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Feasibility of machine integrated point of care lung ultrasound automatic B-lines tool in the Corona-virus 2019 critical care unit

In the last decade, the use of point-of-care lung ultrasound (POC-LUS) has substantially increased and in some intensive care units has largely replaced the routine use of chest X-rays tests [1]. While POC-LUS is highly efficient, it requires expertise, and when wrongfully interpreted may badly influence the treating physician's decision-making. Due to the logistic and medical equipment limitations in quarantined zones in which COVID-19 patients are treated, the importance of POC-LUS increased [2]. We aimed to assess the reliability of a newly designed POC-LUS machine-integrated tool for automatic-real-time bedside quantification of B-lines among critical COVID-19 patients.

We assessed all patients admitted to the COVID-19 intensive-care unit in Soroka University Medical Center (SUMC) in Beersheva between February 2, 2020, and June 23, 2020. POC-LUS was performed daily during the routine medical rounds using VenueTM ultrasound machine, General Electric.

Intensive care specialists acquired data in the COVID-19 ICU by placing the probe longitudinally in the intercostal space and prospectively recording for four seconds. The 4-second time-frame allowed the shortest acquisition time with high sensitivity to detect B-lines [3]. All clips were reviewed and blindly assessed for B-lines quantification by two experienced physician operators (GT, 5 years and LF, 9 years). Separately, post hoc automatic analyses were performed using the VenueTM integrated auto-B-lines tool.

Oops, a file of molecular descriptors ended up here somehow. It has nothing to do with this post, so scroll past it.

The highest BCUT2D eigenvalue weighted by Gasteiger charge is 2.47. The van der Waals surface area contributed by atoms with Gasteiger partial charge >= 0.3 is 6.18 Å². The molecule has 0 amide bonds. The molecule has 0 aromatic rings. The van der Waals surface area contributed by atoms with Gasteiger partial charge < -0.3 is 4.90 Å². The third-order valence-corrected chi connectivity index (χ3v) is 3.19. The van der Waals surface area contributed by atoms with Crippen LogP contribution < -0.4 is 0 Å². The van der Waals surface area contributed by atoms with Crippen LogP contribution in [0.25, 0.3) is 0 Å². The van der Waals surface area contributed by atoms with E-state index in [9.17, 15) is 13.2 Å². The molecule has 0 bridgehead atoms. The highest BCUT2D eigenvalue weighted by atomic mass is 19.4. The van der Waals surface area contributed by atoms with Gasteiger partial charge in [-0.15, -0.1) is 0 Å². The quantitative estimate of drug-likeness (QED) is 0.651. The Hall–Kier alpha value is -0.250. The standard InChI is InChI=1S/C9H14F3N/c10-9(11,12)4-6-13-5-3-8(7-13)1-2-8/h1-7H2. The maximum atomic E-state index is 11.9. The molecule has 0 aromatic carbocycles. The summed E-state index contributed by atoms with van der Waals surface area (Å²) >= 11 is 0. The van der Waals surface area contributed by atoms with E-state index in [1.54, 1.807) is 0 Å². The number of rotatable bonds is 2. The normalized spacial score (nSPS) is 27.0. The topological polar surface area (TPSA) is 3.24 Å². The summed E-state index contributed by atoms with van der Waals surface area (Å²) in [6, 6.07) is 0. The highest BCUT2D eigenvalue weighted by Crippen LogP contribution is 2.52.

VenueTM-auto-B-lines tool provides a grade between zero to ≥ five B-lines, detected only as lines reaching the bottom of the screen. Since the estimation of ≥ 3 B-lines in LUS screening of the lungs' independent zones is considered pathological [4], we also divided the B-lines score to "dry" (≤ 3 B-lines) or "wet" (≥ 4 B-lines).

Each clip was considered an independent observation point. We divided the B-lines assessment into three severity groups: (1) ≤ 2 (non-pathologic), (2) 3–4, and (3) ≥ 5 (severe-ARDS). To assess the agreement between the automatic and physician-assessed quantifications, we performed Cohen's-Kappa tests. A two-sided p-value ≤ 0.05 was considered statistically significant. All analyses were performed using SPSS 26.0 (Armonk, NY, USA).

During the study, 153 clips were acquired from ten patients. All clips were interpretable and included in the analysis. Patients were primarily males (90%), with a mean age of 61.0 ± 8.0 and a mean body mass index of 24.5 ± 10.5. The mean-p/f-ratio was 203.7 ± 83.2, and 70% of patients were mechanically ventilated.

When assessed by physician, 104 observations were classified as group 3, 33 as group 2, and 16 as group 1. In automatic analysis, 18 observations were classified as group 1, 33 as group 2, and 102 as group 3. An example of automatic-POC-LUS assessment across the spectrum of SARS-CoV2-ARDS severity is illustrated in Fig. 1. The weighted Cohen's-Kappa for agreement between the automatic and physician quantifications was 0.734 (95% CI 0.641, 0.826; p < 0.001). When divided into "dry" (≤ 3 B-lines) vs. "wet" (≥ 4 B-lines), the weighted Cohen's-Kappa was 0.822 (95% CI 0.716, 0.928; p < 0.001).